Apple's Operating Systems Are Malware
Malware means software designed to function in ways that mistreat or harm the user. (This does not include accidental errors.) This page explains how the software in Apple's computer products are malware.
Malware and nonfree software are two different issues. The difference between free software and nonfree software is in whether the users have control of the program or vice versa. It's not directly a question of what the program does when it runs. However, in practice nonfree software is often malware, because the developer's awareness that the users would be powerless to fix any malicious functionalities tempts the developer to impose some.
Here's how Apple's systems are malware.
Spyware in MacOS: Spotlight search sends users' search terms to Apple.
iOS, the operating system of the Apple iThings, is a jail for users. That means it imposes censorship of application programs.
Apple has used this power to censor all bitcoin apps for the iThings.
Apple, in the iThings, pioneered the practice of general purpose computers that are jails, and the term comes from iThing users, who referred to escaping from the censorship as “jailbreaking.”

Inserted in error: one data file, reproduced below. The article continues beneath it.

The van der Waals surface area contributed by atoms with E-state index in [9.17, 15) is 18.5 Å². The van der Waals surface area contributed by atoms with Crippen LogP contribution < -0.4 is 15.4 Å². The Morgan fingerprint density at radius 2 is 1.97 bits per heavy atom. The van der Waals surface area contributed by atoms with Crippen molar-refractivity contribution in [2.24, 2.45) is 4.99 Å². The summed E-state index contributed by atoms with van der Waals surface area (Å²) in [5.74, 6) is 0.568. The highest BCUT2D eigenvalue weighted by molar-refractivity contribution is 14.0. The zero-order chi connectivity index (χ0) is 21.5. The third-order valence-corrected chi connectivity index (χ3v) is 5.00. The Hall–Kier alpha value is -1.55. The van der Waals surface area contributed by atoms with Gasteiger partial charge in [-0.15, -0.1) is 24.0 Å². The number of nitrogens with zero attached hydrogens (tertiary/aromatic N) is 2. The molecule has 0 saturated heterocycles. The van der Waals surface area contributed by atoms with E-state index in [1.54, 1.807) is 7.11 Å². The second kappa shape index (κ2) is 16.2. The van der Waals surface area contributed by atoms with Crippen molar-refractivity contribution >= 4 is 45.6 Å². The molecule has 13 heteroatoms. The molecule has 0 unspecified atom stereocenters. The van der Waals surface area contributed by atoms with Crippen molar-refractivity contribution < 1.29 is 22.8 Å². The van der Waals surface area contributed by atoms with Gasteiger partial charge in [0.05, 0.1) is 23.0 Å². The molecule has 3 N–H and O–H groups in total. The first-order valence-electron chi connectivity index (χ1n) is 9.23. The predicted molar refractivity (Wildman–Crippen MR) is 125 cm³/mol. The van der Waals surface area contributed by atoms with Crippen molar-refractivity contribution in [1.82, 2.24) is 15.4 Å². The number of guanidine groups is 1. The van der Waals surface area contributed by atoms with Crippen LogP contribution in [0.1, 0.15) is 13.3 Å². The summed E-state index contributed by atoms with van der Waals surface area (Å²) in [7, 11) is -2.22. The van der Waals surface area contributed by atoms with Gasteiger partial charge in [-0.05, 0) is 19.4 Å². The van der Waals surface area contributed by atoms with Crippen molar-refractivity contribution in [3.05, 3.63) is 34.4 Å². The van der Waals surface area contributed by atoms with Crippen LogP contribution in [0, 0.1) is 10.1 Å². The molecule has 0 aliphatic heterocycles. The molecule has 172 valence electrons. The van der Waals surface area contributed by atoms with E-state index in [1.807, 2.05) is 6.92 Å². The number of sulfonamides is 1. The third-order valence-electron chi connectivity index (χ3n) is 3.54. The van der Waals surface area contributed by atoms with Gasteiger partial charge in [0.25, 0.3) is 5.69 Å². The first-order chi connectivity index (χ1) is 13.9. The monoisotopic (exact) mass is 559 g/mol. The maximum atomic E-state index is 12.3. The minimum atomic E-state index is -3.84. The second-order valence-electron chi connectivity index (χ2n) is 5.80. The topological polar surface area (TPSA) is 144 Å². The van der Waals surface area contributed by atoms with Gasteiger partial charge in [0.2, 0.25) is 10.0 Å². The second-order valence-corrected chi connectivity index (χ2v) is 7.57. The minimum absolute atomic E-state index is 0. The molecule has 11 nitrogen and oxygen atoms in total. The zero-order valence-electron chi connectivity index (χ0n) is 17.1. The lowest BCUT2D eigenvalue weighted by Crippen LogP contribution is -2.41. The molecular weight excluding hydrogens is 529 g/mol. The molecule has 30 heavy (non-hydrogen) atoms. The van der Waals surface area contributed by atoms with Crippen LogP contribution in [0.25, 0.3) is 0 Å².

Here is an article about the code signing that the iThings use to jail the user.
The iBeacon lets stores determine exactly where the iThing is, and get other info too.
The iThings are tyrant devices: they do not permit installing a different or modified operating system. There is a port of Android to the iThings, but installing it requires finding a bug or “exploit” to make it possible to install a different system.
DRM (digital restrictions mechanisms) in MacOS. This article focuses on the fact that a new model of Macbook introduced a requirement for monitors to have malicious hardware, but DRM software in MacOS is involved in activating the hardware. The software for accessing iTunes is also responsible.
DRM that caters to Bluray disks. (The article focused on Windows and said that MacOS would do the same thing subsequently.)
The iPhone has a back door that allows Apple to remotely delete apps which Apple considers “inappropriate”. Jobs said it's OK for Apple to have this power because of course we can trust Apple.
The iPhone has a back door for remote wipe. It's not always enabled, but users are led into enabling it without understanding.
An Apple firmware “upgrade” bricked iPhones that had been unlocked. The “upgrade” also deactivated applications not approved by Apple censorship. All this was apparently intentional.
Apple can, and regularly does, remotely extract some data from iPhones for the state.